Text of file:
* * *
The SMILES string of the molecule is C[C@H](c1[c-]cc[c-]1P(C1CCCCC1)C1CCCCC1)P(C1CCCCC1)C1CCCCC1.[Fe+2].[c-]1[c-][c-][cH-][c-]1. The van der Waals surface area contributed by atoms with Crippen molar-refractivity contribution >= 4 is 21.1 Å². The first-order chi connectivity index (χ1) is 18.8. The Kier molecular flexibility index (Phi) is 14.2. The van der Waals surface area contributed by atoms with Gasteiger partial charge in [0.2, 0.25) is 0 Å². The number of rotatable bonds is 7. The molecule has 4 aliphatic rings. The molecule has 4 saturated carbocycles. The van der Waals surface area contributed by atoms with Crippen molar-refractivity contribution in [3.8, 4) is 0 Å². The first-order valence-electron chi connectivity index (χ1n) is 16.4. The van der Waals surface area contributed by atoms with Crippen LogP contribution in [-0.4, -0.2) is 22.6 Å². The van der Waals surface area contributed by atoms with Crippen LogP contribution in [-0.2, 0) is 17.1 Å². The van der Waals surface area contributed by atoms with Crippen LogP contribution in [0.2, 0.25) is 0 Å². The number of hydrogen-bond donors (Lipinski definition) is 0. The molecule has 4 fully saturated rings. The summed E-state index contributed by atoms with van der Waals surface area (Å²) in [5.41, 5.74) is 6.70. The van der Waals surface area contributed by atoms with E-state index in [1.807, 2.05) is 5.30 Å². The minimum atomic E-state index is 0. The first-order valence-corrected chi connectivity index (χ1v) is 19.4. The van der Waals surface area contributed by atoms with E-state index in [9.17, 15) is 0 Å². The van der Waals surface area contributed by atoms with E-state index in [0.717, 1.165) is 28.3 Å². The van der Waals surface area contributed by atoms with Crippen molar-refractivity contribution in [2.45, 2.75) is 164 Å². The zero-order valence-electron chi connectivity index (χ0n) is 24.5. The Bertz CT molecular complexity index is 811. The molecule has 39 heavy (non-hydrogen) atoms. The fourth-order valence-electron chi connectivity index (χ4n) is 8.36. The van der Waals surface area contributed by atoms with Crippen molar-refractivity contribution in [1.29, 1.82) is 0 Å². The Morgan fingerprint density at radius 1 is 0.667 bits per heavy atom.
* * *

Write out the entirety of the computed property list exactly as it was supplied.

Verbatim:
The SMILES string of the molecule is C[C@H](c1[c-]cc[c-]1P(C1CCCCC1)C1CCCCC1)P(C1CCCCC1)C1CCCCC1.[Fe+2].[c-]1[c-][c-][cH-][c-]1. The van der Waals surface area contributed by atoms with Crippen molar-refractivity contribution >= 4 is 21.1 Å². The first-order chi connectivity index (χ1) is 18.8. The Kier molecular flexibility index (Phi) is 14.2. The van der Waals surface area contributed by atoms with Gasteiger partial charge in [0.2, 0.25) is 0 Å². The number of rotatable bonds is 7. The molecule has 4 aliphatic rings. The molecule has 4 saturated carbocycles. The van der Waals surface area contributed by atoms with Crippen molar-refractivity contribution in [3.8, 4) is 0 Å². The first-order valence-electron chi connectivity index (χ1n) is 16.4. The van der Waals surface area contributed by atoms with Crippen LogP contribution in [-0.4, -0.2) is 22.6 Å². The van der Waals surface area contributed by atoms with Crippen LogP contribution in [-0.2, 0) is 17.1 Å². The van der Waals surface area contributed by atoms with Crippen LogP contribution in [0.2, 0.25) is 0 Å². The number of hydrogen-bond donors (Lipinski definition) is 0. The molecule has 4 fully saturated rings. The summed E-state index contributed by atoms with van der Waals surface area (Å²) in [5.41, 5.74) is 6.70. The van der Waals surface area contributed by atoms with E-state index in [1.807, 2.05) is 5.30 Å². The minimum atomic E-state index is 0. The first-order valence-corrected chi connectivity index (χ1v) is 19.4. The van der Waals surface area contributed by atoms with E-state index in [9.17, 15) is 0 Å². The van der Waals surface area contributed by atoms with E-state index in [0.717, 1.165) is 28.3 Å². The van der Waals surface area contributed by atoms with Crippen molar-refractivity contribution in [2.45, 2.75) is 164 Å². The zero-order valence-electron chi connectivity index (χ0n) is 24.5. The Bertz CT molecular complexity index is 811. The molecule has 39 heavy (non-hydrogen) atoms. The fourth-order valence-electron chi connectivity index (χ4n) is 8.36. The van der Waals surface area contributed by atoms with Crippen molar-refractivity contribution in [1.29, 1.82) is 0 Å². The Morgan fingerprint density at radius 1 is 0.667 bits per heavy atom.